Wednesday, 22 May 2019

Stylecraft Yarns Open Day Closed To Physically Disabled People

I've mentioned in this blog before that I was born with a physical disability. Nowadays I use a wheelchair pretty much all the time I'm out of the house which, contrary to misery stereotypes of the 'wheelchair-bound', greatly improves my quality of life as opposed to not being able to walk far and being in pain when I do so. In a wheelchair I can get out and about a lot further and longer than I could do otherwise.

Spend an afternoon with me though and you'll find out the numerous barriers there are to my freedom and how they exclude me, and others in a similar position (think other wheelchair users, mums with prams, those who use mobility devices such as sticks or walking frames, and elderly people who find it difficult to walk) from places non-disabled people think nothing of going to.

The knitting community is renowned for being friendly and inclusive, which is why recently I was aghast to find that physically disabled people are excluded from a day Stylecraft Yarns is holding to celebrate their 30th anniversary.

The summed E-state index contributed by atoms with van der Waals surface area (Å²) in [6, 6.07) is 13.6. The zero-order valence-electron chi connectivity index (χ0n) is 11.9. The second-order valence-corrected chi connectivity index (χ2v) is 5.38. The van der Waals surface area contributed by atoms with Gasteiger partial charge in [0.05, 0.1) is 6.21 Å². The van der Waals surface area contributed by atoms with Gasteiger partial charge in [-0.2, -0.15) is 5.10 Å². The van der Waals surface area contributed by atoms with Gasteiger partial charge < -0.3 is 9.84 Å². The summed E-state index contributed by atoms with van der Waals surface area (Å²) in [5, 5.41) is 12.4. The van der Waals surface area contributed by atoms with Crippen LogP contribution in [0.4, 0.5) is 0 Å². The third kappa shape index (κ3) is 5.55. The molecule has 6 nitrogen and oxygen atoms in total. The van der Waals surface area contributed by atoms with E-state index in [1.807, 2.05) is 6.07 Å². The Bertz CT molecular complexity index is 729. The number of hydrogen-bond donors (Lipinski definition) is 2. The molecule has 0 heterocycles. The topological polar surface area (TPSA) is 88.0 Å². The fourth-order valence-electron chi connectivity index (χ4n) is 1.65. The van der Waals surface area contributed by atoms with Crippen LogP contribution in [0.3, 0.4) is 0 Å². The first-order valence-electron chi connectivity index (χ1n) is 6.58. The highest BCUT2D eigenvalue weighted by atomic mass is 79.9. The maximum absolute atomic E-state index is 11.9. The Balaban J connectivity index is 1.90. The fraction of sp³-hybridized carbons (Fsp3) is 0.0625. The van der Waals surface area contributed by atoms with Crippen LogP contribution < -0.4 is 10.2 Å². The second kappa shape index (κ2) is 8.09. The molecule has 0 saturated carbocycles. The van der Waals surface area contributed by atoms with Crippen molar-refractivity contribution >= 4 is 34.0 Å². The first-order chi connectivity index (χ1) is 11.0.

Image courtesy of Stylecraft

On Facebook the company ran a competition to win one of fifteen pairs of tickets for a 30th anniversary celebration day at their mill in Huddersfield, stating that "the day will kick off with some fun and games before a mega yarn-tasting session featuring new yarns from the Autumn/Winter collections. After a prosecco lunch, the winners will spend time in workshops with some of our Blogstars ... every winner will also receive an amazing goodie bag to take home."

Sounds great, right? Except there was no need to try your luck in the draw if you're physically disabled. The small print said that the mill is not accessible for disabled people. Stylecraft didn't specifically say not to apply if you're a wheelchair user but putting two and two together I deduced that it was pointless if I couldn't get in the building to use the tickets. No prosecco or goodie bag for me!

Stylecraft yarn image courtesy of Black Sheep Wools